The answer is not simple, however to benchmark the current laws and policies, let’s study another digital economy, China, for instance, the comparative study of China and Indian cybersecurity has revealed several gaps in the policymaking and enlightened the protection and imperialism motivations driving the regulatory systems in those economies. In China, the new Cybersecurity law is extremely stringent and places restrictions on foreign companies doing business in China and has the potential to discriminate against foreign technologies in favour of domestic industry. The 2013 National Cyber Security Policy of India has been at its best average to mediocre in 2013-2015. However, by 2015, the policy seemed to have turned into mere compilation of statements and objectives without any strong roadmap for implementation. The policies left a lot of concerns over niche digital players in the IT sector who had no accountability towards the citizens.
In a bid to be a $5 trillion economy, India needs to identify and create a ‘cyber-secure nation’ and make the environment fertile for businesses, individuals, and foreign investors. It is ironic that even today government websites get hacked and security compromised. Imperative sectors such as energy and power, manufacturing, telecom and technology, Agri and agri-tech are the most vulnerable. It is commanding that the government encourages PPP (private-public partnership) to map the vulnerabilities and issues to fix them. Private Cybersecurity consultants, techies, Think Tanks, etc. are professionals in this space and can provide a detailed report on various security concerns that need to be fixed.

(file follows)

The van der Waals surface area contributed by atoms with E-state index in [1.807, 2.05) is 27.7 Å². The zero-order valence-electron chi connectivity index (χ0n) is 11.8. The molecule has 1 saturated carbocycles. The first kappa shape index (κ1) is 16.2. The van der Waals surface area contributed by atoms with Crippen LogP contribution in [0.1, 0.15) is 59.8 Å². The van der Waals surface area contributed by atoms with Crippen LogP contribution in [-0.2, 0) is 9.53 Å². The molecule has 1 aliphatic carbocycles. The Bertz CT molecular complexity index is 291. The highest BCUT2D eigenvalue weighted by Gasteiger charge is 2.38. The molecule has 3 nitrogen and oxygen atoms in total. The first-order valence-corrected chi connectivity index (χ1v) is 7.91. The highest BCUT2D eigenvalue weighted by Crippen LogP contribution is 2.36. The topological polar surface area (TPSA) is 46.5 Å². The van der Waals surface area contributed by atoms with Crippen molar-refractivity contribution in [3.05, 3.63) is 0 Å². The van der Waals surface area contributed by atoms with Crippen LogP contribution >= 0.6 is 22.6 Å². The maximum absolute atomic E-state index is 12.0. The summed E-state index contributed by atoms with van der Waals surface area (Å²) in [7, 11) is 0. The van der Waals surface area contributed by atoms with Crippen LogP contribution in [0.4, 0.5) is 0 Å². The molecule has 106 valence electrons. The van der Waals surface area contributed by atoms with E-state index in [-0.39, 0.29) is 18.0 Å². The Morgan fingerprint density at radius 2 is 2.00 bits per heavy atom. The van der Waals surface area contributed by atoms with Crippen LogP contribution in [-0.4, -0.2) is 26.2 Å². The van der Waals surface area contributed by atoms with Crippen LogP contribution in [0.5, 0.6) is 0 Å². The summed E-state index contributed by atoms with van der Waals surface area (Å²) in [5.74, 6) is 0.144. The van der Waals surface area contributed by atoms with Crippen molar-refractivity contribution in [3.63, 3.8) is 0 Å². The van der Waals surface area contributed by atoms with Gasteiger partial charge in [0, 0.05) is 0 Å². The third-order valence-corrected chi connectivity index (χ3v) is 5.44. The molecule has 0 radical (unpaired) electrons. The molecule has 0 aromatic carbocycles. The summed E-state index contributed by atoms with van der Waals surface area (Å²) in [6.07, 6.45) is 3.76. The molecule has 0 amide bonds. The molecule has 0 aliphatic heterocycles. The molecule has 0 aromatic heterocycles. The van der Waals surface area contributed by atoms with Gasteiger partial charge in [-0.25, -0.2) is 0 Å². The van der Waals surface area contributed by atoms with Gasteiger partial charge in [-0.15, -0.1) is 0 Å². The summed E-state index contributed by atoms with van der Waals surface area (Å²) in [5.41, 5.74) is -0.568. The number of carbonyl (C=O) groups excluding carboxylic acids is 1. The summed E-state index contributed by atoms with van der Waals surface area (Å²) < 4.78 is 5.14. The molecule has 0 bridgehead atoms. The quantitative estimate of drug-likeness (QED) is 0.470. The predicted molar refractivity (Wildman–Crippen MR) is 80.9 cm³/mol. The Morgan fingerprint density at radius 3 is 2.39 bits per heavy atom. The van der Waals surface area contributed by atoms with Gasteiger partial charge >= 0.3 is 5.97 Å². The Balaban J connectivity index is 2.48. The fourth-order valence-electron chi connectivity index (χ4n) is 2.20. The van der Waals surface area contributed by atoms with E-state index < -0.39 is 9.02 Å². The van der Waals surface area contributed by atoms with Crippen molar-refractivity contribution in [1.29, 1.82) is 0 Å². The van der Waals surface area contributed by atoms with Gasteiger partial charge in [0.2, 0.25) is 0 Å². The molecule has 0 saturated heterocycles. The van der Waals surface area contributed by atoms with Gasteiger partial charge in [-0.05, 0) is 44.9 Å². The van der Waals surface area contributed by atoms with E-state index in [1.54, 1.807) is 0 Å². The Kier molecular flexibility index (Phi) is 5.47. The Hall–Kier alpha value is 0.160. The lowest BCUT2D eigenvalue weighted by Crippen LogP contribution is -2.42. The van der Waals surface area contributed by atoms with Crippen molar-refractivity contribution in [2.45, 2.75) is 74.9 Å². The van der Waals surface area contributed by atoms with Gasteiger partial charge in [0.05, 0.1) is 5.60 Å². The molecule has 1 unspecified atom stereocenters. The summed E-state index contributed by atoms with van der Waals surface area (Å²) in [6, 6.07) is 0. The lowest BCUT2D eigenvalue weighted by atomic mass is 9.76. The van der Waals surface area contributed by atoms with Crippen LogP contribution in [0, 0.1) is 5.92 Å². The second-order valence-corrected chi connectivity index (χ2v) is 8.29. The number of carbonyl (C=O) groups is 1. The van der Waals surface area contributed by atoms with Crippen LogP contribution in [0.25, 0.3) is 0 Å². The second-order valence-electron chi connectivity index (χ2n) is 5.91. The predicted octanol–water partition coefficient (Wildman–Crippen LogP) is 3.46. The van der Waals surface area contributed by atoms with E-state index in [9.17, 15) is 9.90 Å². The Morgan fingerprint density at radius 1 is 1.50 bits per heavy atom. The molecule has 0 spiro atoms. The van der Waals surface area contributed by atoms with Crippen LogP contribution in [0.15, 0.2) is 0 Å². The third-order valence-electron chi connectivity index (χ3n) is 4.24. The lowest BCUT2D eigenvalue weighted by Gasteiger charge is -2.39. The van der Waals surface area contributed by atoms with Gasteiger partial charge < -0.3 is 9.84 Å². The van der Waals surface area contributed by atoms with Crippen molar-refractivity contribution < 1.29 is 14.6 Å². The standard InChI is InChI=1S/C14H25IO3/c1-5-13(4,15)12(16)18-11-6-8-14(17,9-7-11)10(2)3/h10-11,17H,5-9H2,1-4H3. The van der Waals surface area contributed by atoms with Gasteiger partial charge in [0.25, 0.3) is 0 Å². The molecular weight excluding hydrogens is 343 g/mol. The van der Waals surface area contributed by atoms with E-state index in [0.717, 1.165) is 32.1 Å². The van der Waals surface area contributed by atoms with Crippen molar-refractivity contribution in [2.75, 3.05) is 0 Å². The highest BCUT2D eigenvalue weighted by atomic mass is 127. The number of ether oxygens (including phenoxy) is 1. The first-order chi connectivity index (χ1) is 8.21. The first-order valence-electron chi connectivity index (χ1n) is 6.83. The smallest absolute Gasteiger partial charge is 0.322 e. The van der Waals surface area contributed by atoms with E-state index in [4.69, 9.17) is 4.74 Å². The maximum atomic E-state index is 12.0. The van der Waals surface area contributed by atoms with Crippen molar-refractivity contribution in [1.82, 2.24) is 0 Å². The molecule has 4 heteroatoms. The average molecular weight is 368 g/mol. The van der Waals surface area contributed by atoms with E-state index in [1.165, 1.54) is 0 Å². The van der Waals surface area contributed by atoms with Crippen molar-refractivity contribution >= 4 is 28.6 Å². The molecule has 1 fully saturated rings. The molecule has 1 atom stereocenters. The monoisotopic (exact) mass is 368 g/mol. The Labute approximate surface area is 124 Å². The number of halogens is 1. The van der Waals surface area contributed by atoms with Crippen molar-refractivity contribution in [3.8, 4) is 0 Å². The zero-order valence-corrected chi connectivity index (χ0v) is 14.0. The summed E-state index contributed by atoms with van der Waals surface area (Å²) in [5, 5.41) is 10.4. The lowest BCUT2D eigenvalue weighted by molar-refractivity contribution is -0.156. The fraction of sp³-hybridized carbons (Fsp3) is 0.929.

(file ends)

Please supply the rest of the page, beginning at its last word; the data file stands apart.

One thing the government did implement was the advancement in The Indian Computer Emergency Response Team (CERT-In), which helped in lowering the rate of cyber-attacks on government networks. Additionally, the implementation of anti-phishing and cybersecurity awareness training across India’s government agencies has assisted government employees in fighting against cybercrimes.